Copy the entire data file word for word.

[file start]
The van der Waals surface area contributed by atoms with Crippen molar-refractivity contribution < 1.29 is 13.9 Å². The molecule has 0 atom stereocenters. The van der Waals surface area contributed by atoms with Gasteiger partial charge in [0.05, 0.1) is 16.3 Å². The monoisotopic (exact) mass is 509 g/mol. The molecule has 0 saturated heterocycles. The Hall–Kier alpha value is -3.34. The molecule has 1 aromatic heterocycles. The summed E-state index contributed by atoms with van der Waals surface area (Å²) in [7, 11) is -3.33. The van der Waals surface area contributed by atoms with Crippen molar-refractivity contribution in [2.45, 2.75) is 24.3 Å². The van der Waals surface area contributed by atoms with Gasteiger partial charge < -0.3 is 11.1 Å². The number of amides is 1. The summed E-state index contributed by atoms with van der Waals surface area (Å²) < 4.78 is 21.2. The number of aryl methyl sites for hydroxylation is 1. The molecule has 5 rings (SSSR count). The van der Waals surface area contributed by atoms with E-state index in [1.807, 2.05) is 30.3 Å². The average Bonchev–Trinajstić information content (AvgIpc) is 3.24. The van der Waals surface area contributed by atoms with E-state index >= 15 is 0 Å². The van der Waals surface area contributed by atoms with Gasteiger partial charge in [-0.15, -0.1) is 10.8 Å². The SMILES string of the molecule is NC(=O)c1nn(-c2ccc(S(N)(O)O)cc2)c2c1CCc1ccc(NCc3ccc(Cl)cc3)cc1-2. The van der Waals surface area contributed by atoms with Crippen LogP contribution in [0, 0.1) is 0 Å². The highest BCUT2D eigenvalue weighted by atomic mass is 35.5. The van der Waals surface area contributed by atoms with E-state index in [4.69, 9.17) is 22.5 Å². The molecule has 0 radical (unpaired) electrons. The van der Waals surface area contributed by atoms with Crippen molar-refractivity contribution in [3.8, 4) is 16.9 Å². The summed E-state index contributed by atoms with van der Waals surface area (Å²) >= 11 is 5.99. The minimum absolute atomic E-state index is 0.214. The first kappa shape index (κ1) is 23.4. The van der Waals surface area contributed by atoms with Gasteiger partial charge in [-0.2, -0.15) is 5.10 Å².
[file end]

The van der Waals surface area contributed by atoms with Crippen molar-refractivity contribution < 1.29 is 13.9 Å². The molecule has 0 atom stereocenters. The van der Waals surface area contributed by atoms with Gasteiger partial charge in [0.05, 0.1) is 16.3 Å². The monoisotopic (exact) mass is 509 g/mol. The molecule has 0 saturated heterocycles. The Hall–Kier alpha value is -3.34. The molecule has 1 aromatic heterocycles. The summed E-state index contributed by atoms with van der Waals surface area (Å²) in [7, 11) is -3.33. The van der Waals surface area contributed by atoms with Crippen molar-refractivity contribution in [2.45, 2.75) is 24.3 Å². The van der Waals surface area contributed by atoms with Gasteiger partial charge < -0.3 is 11.1 Å². The number of amides is 1. The summed E-state index contributed by atoms with van der Waals surface area (Å²) < 4.78 is 21.2. The number of aryl methyl sites for hydroxylation is 1. The molecule has 5 rings (SSSR count). The van der Waals surface area contributed by atoms with E-state index in [1.807, 2.05) is 30.3 Å². The average Bonchev–Trinajstić information content (AvgIpc) is 3.24. The van der Waals surface area contributed by atoms with E-state index >= 15 is 0 Å². The van der Waals surface area contributed by atoms with Gasteiger partial charge in [-0.15, -0.1) is 10.8 Å². The SMILES string of the molecule is NC(=O)c1nn(-c2ccc(S(N)(O)O)cc2)c2c1CCc1ccc(NCc3ccc(Cl)cc3)cc1-2. The van der Waals surface area contributed by atoms with Crippen LogP contribution in [0, 0.1) is 0 Å². The highest BCUT2D eigenvalue weighted by atomic mass is 35.5. The van der Waals surface area contributed by atoms with E-state index in [4.69, 9.17) is 22.5 Å². The molecule has 0 radical (unpaired) electrons. The van der Waals surface area contributed by atoms with Crippen molar-refractivity contribution in [3.8, 4) is 16.9 Å². The summed E-state index contributed by atoms with van der Waals surface area (Å²) >= 11 is 5.99. The minimum absolute atomic E-state index is 0.214. The first kappa shape index (κ1) is 23.4. The van der Waals surface area contributed by atoms with Gasteiger partial charge in [-0.2, -0.15) is 5.10 Å².